About Me

A slightly over-educated sailor sharing the wet and dry sides of his life.

Sunday, July 05, 2009

Suez Canal and the Red Sea

Tuesday, June 23, 2009
Anchored in Bitter Lake, Suez Canal

That was a very long night. We initially anchored a few miles north of the Suez Canal entrance to wait for enough ships to queue up for the passage. That happened around 3:00 in the afternoon. My evening watch begins at 8:00 pm, so I started it by patrolling the deck. We finally pulled the hook around 10:30, to assume our place 3rd in line, and I took my place at the helm a little before that. Just before Midnight, I was relieved at the helm by Ray. However, since we were steering in hand, and I was the helm standby man and had to relieve Ray every hour. So, an hour later, I was back on the wheel for an hour and had to return again for the last hour of Ray's watch. It was a little before 4:00 am when I was able to return to my room to finally take a shower and go to bed. At 7:00, I got up again to have breakfast and to assume my watch--having less than three hours of sleep. The ship arrived at Bitter Lake, the midway point for the southbound convoy, around 6:30 and was anchored up by 7:30. I'm glad I took the time to snag some sleep, instead of working overtime yesterday. Still, that last hour on the wheel was tough.

If you haven't figured it out by now, the southbound convoy has to pull over and anchor at Bitter Lake to allow the northbound ships to pass. Once they are clear, the southbound ships pull anchor and resume their passage south. The word is we will be on our way around 11:00 am. We should be clear of "The Ditch" and done with the pilots sometime between 4:00 and 6:00 pm. Once again, I will have to be Ray's back up, so I won't see any sleep until after 4:00 pm and before 7:15, when I will wake up and get ready for my evening watch again. Gotta love it...

12:32 PM The Truman is underway again. We're making slow headway out of Bitter Lake,
as we maneuver around the other ships anchored here. Now is my lunch hour and my helm standby for the 12 to 4 watch.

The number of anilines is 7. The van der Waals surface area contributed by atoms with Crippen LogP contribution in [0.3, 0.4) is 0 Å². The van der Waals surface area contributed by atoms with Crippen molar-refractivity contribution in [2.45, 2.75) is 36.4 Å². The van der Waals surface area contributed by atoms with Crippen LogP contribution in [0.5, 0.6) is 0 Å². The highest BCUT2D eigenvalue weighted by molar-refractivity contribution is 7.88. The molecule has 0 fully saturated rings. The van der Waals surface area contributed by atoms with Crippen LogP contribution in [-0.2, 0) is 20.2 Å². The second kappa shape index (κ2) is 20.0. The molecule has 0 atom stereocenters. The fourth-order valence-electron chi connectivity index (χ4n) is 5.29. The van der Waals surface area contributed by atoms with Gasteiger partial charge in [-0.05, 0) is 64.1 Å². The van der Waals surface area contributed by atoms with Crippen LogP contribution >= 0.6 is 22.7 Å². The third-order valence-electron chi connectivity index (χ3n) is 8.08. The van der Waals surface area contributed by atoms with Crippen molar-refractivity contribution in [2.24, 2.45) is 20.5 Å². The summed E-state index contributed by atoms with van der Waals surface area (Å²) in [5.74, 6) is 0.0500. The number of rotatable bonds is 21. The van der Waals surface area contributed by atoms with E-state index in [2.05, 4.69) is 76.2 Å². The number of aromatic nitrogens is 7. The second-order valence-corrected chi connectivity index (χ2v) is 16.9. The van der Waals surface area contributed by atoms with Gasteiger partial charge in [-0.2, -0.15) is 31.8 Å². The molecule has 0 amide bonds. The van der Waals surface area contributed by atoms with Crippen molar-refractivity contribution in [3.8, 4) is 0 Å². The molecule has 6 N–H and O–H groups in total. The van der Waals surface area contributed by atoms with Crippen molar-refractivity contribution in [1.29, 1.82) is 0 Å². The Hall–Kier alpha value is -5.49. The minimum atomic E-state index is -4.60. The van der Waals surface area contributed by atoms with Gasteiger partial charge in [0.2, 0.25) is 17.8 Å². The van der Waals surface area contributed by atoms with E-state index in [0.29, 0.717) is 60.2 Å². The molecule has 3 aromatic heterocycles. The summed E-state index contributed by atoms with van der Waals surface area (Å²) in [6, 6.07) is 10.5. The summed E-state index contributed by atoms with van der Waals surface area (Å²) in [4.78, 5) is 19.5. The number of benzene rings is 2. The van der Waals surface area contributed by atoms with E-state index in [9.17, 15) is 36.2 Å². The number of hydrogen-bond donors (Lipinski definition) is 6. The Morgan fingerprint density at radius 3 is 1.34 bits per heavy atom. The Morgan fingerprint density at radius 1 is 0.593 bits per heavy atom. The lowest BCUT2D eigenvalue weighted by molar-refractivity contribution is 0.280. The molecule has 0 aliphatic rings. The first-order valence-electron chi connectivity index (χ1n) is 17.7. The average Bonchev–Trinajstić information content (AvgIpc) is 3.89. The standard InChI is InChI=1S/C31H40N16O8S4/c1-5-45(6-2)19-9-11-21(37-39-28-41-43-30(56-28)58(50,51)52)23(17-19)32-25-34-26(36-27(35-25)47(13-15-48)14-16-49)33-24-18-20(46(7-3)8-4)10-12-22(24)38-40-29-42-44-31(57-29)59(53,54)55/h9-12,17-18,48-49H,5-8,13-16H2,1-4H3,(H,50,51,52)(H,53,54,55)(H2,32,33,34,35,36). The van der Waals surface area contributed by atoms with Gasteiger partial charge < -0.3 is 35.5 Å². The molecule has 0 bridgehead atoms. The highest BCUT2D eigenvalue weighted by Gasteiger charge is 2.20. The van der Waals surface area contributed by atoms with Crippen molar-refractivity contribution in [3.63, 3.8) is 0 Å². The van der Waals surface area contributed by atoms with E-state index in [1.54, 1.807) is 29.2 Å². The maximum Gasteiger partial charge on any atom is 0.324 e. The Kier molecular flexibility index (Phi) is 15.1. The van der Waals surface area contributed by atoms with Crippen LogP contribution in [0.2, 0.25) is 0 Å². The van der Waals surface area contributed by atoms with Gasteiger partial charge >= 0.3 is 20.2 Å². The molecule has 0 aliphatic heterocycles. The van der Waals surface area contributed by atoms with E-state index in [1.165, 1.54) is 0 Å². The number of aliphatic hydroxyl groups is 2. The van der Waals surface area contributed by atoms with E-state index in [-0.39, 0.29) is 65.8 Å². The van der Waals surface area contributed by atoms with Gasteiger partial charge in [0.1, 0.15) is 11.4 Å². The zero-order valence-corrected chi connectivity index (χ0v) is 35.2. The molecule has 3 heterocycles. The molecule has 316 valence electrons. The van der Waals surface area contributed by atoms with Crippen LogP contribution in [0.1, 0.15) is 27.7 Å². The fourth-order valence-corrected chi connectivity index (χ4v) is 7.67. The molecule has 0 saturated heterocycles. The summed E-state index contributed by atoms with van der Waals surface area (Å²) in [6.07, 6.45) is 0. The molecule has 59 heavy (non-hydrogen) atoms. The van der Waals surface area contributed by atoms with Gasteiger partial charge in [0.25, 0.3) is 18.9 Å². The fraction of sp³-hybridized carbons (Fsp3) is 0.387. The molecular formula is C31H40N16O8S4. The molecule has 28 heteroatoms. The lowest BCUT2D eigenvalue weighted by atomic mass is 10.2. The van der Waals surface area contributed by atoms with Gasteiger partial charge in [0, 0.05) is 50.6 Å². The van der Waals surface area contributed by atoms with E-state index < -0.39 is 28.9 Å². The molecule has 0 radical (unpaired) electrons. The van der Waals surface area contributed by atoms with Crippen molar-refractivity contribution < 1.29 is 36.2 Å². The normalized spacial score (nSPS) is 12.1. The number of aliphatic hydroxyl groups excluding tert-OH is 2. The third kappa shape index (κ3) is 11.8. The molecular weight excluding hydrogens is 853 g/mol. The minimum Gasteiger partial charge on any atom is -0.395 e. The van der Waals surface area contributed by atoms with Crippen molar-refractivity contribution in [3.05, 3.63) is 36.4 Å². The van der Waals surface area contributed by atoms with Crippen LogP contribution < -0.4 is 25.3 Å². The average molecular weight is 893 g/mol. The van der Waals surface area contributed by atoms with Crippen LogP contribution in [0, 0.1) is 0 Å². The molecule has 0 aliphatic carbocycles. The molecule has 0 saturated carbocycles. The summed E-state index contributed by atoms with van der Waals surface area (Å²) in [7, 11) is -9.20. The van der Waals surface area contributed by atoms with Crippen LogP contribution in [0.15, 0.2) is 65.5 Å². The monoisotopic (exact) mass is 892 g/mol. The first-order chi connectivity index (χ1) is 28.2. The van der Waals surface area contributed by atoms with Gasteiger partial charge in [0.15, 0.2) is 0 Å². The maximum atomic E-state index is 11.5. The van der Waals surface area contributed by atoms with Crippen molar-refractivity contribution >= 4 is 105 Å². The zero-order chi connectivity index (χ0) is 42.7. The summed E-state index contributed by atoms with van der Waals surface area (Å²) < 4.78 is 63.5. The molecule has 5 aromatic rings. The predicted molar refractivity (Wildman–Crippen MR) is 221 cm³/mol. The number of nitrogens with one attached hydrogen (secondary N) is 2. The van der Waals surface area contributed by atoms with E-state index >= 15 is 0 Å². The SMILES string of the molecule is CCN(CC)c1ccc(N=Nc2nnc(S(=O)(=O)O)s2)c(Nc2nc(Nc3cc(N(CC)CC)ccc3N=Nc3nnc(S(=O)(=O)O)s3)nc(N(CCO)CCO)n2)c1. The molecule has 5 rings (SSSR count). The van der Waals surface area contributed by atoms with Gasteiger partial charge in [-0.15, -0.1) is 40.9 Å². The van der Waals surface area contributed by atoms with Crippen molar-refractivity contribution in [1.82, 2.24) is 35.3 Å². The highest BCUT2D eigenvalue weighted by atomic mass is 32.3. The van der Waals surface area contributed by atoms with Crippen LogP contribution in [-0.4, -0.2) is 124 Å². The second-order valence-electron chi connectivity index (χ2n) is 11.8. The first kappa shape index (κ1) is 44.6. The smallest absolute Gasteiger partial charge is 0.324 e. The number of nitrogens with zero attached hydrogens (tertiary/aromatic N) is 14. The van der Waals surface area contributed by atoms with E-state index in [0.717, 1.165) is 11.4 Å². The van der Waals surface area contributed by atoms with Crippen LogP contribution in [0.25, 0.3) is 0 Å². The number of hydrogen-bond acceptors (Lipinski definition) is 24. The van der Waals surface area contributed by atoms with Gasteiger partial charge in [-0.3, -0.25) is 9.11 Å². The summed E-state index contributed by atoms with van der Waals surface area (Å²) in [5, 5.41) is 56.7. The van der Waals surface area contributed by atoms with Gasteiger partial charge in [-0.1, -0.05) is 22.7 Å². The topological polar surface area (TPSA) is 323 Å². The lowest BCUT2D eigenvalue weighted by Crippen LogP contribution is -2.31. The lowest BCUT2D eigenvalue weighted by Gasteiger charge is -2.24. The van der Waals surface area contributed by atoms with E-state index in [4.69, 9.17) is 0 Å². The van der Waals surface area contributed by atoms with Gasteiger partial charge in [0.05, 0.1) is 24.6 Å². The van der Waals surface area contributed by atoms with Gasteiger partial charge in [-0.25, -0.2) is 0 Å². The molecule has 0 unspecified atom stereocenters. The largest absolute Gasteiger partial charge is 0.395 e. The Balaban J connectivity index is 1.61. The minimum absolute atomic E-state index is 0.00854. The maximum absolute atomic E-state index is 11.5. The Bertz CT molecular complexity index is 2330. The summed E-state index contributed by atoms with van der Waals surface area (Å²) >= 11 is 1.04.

Our pilot for this southern leg of the transit is Captain Magdy El Rafey. He is very personable, very well humored, and of a cosmopolitan mind. It might have two weeks ago that the Egyptian football team beat Italy, 1-0. What a stupendous feat against the World Cup defenders! Of course, we chatted about the game. "They were in good athletic shape, healthy, and they were fighters!" said Captain El Rafey. Sadly for Team Egypt, the U.S. soccer team beat them the following week, 3-0. The U.S. advanced to play as the last of four teams standing, having won a tie by having a better scoring ratio, thus leaving Egypt behind. El Rafey noted Egypt's loss was because their skill was greatest in the air and not on the ground. Because the U.S. players are much taller than the Egyptians are, the latter's aerial ball handling became ineffective. Corner kicks and high passes were shut down.

3:51 PM
I just finished my last hour steering as backup helmsman for the 12 to 4 watch. Too bad I wasn't able to take pictures of Port Suez, as well as some of the buildings and the presidential (local governor's?) mansion at Ismailia. That building is quite elegant and worthy of a picture post.

Sunday, June 28, 2009
Too Hot for Golf and Pirates:

Last Friday was some nasty heat. The night before, the ship was leaving the Red Sea and entering the Gulf of Aden. That was when the heat really kicked in. Bosun Norm was the first person standing the pirate lookout on the stern, and he felt it first. By the next day, it had reached the level of pain. To add to it, we were laying on white paint to the ship's superstructure (aka, "the house'"). The paint reflected and further intensified the solar heat. I started my overtime work after the lunch hour, and I couldn't believe the sensation of the heat. I don't think it took even an hour before I started feeling all swoony. Norm didn't object when I suggested I get a cooler full of ice water.

By now, we've cleared the Gulf of Aden and the heart of the recognized piracy area. Arrival at Jebel Ali is currently slated for 1000 tomorrow. The high for Dubai is over 100 degrees. I suppose the only good thing one can say about the heat is that it must be too hot for even piracy. Yup, no reported activity. Surprise, surprise...

7:11 PM
Crap! I think the air conditioning went on the fritz. My room suddenly got real warm and humid. This is not good.

1 comment:

--Karen H said...

Wow, love your posts, Dave, especially the insights into the shipping labor issues. Also the poem. Keep 'em coming.